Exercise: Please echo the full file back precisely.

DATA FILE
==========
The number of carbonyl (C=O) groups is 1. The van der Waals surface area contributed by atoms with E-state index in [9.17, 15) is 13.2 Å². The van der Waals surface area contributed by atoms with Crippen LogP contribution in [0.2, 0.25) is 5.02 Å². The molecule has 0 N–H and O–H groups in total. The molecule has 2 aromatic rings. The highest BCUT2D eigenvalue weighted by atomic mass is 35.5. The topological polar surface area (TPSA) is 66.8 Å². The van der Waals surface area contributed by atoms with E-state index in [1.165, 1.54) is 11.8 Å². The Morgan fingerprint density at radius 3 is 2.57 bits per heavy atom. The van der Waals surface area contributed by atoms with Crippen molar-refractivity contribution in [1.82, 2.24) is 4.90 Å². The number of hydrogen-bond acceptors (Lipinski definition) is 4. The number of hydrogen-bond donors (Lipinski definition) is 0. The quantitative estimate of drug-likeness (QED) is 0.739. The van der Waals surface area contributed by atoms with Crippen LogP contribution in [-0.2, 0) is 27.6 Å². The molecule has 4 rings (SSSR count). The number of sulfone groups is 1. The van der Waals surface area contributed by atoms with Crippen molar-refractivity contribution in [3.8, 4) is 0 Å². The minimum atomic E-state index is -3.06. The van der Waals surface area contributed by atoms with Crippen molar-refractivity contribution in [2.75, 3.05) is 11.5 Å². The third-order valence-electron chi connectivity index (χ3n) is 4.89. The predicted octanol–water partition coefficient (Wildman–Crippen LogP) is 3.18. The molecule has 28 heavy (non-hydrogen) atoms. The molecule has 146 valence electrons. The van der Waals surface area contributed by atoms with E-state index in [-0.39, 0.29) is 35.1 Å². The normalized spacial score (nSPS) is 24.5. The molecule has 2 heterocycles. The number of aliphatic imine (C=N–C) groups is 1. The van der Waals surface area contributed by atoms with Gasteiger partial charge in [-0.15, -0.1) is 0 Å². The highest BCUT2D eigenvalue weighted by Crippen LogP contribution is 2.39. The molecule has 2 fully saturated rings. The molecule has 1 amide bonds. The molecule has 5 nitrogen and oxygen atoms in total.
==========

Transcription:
The number of carbonyl (C=O) groups is 1. The van der Waals surface area contributed by atoms with E-state index in [9.17, 15) is 13.2 Å². The van der Waals surface area contributed by atoms with Crippen LogP contribution in [0.2, 0.25) is 5.02 Å². The molecule has 0 N–H and O–H groups in total. The molecule has 2 aromatic rings. The highest BCUT2D eigenvalue weighted by atomic mass is 35.5. The topological polar surface area (TPSA) is 66.8 Å². The van der Waals surface area contributed by atoms with E-state index in [1.165, 1.54) is 11.8 Å². The Morgan fingerprint density at radius 3 is 2.57 bits per heavy atom. The van der Waals surface area contributed by atoms with Crippen molar-refractivity contribution in [1.82, 2.24) is 4.90 Å². The number of hydrogen-bond acceptors (Lipinski definition) is 4. The number of hydrogen-bond donors (Lipinski definition) is 0. The quantitative estimate of drug-likeness (QED) is 0.739. The van der Waals surface area contributed by atoms with Crippen LogP contribution in [-0.2, 0) is 27.6 Å². The molecule has 4 rings (SSSR count). The number of sulfone groups is 1. The van der Waals surface area contributed by atoms with Crippen molar-refractivity contribution in [3.8, 4) is 0 Å². The minimum atomic E-state index is -3.06. The van der Waals surface area contributed by atoms with Crippen molar-refractivity contribution in [2.75, 3.05) is 11.5 Å². The third-order valence-electron chi connectivity index (χ3n) is 4.89. The predicted octanol–water partition coefficient (Wildman–Crippen LogP) is 3.18. The molecule has 28 heavy (non-hydrogen) atoms. The molecule has 146 valence electrons. The van der Waals surface area contributed by atoms with E-state index in [-0.39, 0.29) is 35.1 Å². The normalized spacial score (nSPS) is 24.5. The molecule has 2 heterocycles. The number of aliphatic imine (C=N–C) groups is 1. The van der Waals surface area contributed by atoms with Gasteiger partial charge in [-0.15, -0.1) is 0 Å². The highest BCUT2D eigenvalue weighted by Crippen LogP contribution is 2.39. The molecule has 2 fully saturated rings. The molecule has 1 amide bonds. The molecule has 5 nitrogen and oxygen atoms in total.